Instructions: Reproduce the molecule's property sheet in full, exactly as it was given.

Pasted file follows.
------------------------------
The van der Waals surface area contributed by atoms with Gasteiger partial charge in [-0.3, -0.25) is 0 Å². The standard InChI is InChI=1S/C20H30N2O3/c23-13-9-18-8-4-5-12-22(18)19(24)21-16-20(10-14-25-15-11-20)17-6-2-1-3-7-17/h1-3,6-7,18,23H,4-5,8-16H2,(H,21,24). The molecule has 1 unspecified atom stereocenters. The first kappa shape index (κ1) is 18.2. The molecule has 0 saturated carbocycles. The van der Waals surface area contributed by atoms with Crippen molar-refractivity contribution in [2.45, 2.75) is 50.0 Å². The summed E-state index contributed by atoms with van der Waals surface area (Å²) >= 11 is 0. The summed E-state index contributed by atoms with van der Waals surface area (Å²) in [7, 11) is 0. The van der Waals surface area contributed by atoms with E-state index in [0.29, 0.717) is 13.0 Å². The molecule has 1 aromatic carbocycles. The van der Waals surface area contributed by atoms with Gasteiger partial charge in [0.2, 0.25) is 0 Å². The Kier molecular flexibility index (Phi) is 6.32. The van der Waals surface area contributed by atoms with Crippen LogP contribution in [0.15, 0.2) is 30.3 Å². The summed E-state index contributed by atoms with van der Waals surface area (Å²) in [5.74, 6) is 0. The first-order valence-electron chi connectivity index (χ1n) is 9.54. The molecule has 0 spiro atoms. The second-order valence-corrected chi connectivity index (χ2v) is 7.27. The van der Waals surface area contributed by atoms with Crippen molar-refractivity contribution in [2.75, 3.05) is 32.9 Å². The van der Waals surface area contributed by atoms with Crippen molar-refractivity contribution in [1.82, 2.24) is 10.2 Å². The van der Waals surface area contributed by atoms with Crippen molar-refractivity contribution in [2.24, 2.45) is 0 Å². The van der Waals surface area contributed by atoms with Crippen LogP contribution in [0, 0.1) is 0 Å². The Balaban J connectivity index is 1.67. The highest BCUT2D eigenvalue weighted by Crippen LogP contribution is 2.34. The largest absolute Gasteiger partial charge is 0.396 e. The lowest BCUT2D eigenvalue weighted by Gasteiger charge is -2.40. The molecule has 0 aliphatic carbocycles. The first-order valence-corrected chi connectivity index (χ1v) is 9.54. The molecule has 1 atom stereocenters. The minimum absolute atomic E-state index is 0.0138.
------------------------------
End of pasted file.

The van der Waals surface area contributed by atoms with Gasteiger partial charge in [-0.3, -0.25) is 0 Å². The standard InChI is InChI=1S/C20H30N2O3/c23-13-9-18-8-4-5-12-22(18)19(24)21-16-20(10-14-25-15-11-20)17-6-2-1-3-7-17/h1-3,6-7,18,23H,4-5,8-16H2,(H,21,24). The molecule has 1 unspecified atom stereocenters. The first kappa shape index (κ1) is 18.2. The molecule has 0 saturated carbocycles. The van der Waals surface area contributed by atoms with Crippen molar-refractivity contribution in [2.45, 2.75) is 50.0 Å². The summed E-state index contributed by atoms with van der Waals surface area (Å²) >= 11 is 0. The summed E-state index contributed by atoms with van der Waals surface area (Å²) in [7, 11) is 0. The van der Waals surface area contributed by atoms with E-state index in [0.29, 0.717) is 13.0 Å². The molecule has 1 aromatic carbocycles. The van der Waals surface area contributed by atoms with Gasteiger partial charge in [0.2, 0.25) is 0 Å². The Kier molecular flexibility index (Phi) is 6.32. The van der Waals surface area contributed by atoms with Crippen LogP contribution in [0.15, 0.2) is 30.3 Å². The summed E-state index contributed by atoms with van der Waals surface area (Å²) in [5.74, 6) is 0. The first-order valence-electron chi connectivity index (χ1n) is 9.54. The molecule has 0 spiro atoms. The second-order valence-corrected chi connectivity index (χ2v) is 7.27. The van der Waals surface area contributed by atoms with Crippen molar-refractivity contribution in [2.75, 3.05) is 32.9 Å². The van der Waals surface area contributed by atoms with Crippen molar-refractivity contribution in [1.82, 2.24) is 10.2 Å². The van der Waals surface area contributed by atoms with Crippen molar-refractivity contribution in [2.24, 2.45) is 0 Å². The van der Waals surface area contributed by atoms with Crippen LogP contribution in [0, 0.1) is 0 Å². The Balaban J connectivity index is 1.67. The highest BCUT2D eigenvalue weighted by Crippen LogP contribution is 2.34. The largest absolute Gasteiger partial charge is 0.396 e. The lowest BCUT2D eigenvalue weighted by Gasteiger charge is -2.40. The molecule has 0 aliphatic carbocycles. The first-order valence-corrected chi connectivity index (χ1v) is 9.54. The molecule has 1 atom stereocenters. The minimum absolute atomic E-state index is 0.0138.